Texas Sunday afternoon. Well, today was a beautiful day here in Iowa,
and we agreed to fly a good friend to a nearby airport, where he was
supposed to pick up his new (to him) Cessna 172, and take his biennial
flight review.

  #8  
Old March 9th 07, 01:47 AM posted to rec.aviation.piloting,rec.aviation.owning
Matt Whiting
external usenet poster
 
Posts: 2,232
Default Bad timing...

Capt. Geoffrey Thorpe wrote:
"Jay Honeck" wrote in message
oups.com...


Strangely, we had changed that O-ring maybe six months ago, and the
pads were fine, then, so we now have a mystery. How did the brake
pads wear completely away so fast? To be safe, we removed the OTHER
wheel pant (more screws, nuts, banged heads) and inspected the left
brakes, and they are fine. Tons of pad left in them.


Disk brakes rely on rotor runout to push the pads back just a bit do you
don't have the pads in constant contact. If the new O ring was a bit on the
tight side, and the piston was sticking (the O ring could have worked like a
spring) then the pad would drag all the time the wheel was turning and wear
out quite quickly.


Actually, disk brakes are designed such that the deformation of the
seals causes the pads to slightly retract when pressure is released. I
suspect that the seals on Jay's brakes had hardened to the point that
they didn't deform when the brakes were applied and thus could not
"spring back" to pull back the pads.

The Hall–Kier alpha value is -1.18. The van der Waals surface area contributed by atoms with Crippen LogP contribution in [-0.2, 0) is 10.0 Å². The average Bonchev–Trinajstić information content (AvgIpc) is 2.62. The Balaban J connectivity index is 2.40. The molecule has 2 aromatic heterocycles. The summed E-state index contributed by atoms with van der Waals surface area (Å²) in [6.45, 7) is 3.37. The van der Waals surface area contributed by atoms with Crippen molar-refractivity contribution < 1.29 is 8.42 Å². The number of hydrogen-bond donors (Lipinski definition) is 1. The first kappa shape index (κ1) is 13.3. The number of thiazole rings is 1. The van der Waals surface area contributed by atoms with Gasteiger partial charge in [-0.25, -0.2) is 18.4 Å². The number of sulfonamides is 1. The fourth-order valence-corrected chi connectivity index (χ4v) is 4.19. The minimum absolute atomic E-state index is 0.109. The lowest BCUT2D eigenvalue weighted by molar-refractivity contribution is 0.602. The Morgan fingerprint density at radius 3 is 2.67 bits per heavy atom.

Rotor run-out will certainly help push the pads back in, but that isn't
how they are designed to operate. Disk brakes will work just fine even
if the rotor is completely true with no run-out.


Matt
  #9  
Old March 9th 07, 01:52 AM posted to rec.aviation.piloting,rec.aviation.owning
john smith
external usenet poster
 
Posts: 1,446
Default Bad timing...

In article .com,
"Jay Honeck" wrote:

Or should I keep blaming Mary for riding the (right) brake?


That was going to be my suggestion. ;-))
  #10  
Old March 9th 07, 02:02 AM posted to rec.aviation.piloting,rec.aviation.owning
Jim Burns
external usenet poster
 
Posts: 259
Default Bad timing...

"Jay Honeck" wrote
Or should I keep blaming Mary
for riding the (right) brake?


You haven't been reading that suicide thread again have you? From how I
think Mary's been feeling, I think I'd blame ANYTHING or ANYBODY BUT Mary!
lol

Sorry about the brake deal. Things like that suck almost as bad as having
them happen "on the road".

Jim